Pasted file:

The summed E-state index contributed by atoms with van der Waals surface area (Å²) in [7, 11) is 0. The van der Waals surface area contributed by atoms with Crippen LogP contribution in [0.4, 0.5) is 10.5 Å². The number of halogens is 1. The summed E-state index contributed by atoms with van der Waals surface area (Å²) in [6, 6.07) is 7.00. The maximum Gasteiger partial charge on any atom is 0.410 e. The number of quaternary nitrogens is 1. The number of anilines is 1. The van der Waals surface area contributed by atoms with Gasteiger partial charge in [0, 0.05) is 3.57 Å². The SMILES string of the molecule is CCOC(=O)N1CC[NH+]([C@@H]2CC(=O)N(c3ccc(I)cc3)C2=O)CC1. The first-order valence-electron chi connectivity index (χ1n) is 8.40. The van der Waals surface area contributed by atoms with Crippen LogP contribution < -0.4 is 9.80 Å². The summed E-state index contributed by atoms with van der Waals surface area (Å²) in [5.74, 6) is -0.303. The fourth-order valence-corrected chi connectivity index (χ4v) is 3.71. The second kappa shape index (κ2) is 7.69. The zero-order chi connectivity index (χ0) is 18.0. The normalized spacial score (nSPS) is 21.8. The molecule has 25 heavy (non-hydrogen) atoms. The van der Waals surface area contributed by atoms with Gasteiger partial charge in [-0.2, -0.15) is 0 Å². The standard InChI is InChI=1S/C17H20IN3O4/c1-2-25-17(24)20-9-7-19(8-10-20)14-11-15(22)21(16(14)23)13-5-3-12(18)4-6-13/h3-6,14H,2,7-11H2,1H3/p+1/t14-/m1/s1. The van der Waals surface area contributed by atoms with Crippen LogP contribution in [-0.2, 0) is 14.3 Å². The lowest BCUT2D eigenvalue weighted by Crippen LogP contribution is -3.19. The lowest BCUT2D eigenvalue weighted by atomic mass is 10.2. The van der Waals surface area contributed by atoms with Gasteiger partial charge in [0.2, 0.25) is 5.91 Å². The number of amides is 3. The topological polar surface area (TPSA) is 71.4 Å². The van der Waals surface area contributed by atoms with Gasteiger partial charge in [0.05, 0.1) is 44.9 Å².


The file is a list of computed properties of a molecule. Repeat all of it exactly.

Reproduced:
The summed E-state index contributed by atoms with van der Waals surface area (Å²) in [7, 11) is 0. The van der Waals surface area contributed by atoms with Crippen LogP contribution in [0.4, 0.5) is 10.5 Å². The number of halogens is 1. The summed E-state index contributed by atoms with van der Waals surface area (Å²) in [6, 6.07) is 7.00. The maximum Gasteiger partial charge on any atom is 0.410 e. The number of quaternary nitrogens is 1. The number of anilines is 1. The van der Waals surface area contributed by atoms with Gasteiger partial charge in [0, 0.05) is 3.57 Å². The SMILES string of the molecule is CCOC(=O)N1CC[NH+]([C@@H]2CC(=O)N(c3ccc(I)cc3)C2=O)CC1. The first-order valence-electron chi connectivity index (χ1n) is 8.40. The van der Waals surface area contributed by atoms with Crippen LogP contribution < -0.4 is 9.80 Å². The summed E-state index contributed by atoms with van der Waals surface area (Å²) in [5.74, 6) is -0.303. The fourth-order valence-corrected chi connectivity index (χ4v) is 3.71. The second kappa shape index (κ2) is 7.69. The zero-order chi connectivity index (χ0) is 18.0. The normalized spacial score (nSPS) is 21.8. The molecule has 25 heavy (non-hydrogen) atoms. The van der Waals surface area contributed by atoms with Gasteiger partial charge in [-0.2, -0.15) is 0 Å². The standard InChI is InChI=1S/C17H20IN3O4/c1-2-25-17(24)20-9-7-19(8-10-20)14-11-15(22)21(16(14)23)13-5-3-12(18)4-6-13/h3-6,14H,2,7-11H2,1H3/p+1/t14-/m1/s1. The van der Waals surface area contributed by atoms with Crippen LogP contribution in [-0.2, 0) is 14.3 Å². The lowest BCUT2D eigenvalue weighted by Crippen LogP contribution is -3.19. The lowest BCUT2D eigenvalue weighted by atomic mass is 10.2. The van der Waals surface area contributed by atoms with Gasteiger partial charge in [0.2, 0.25) is 5.91 Å². The number of amides is 3. The topological polar surface area (TPSA) is 71.4 Å². The van der Waals surface area contributed by atoms with Gasteiger partial charge in [0.05, 0.1) is 44.9 Å².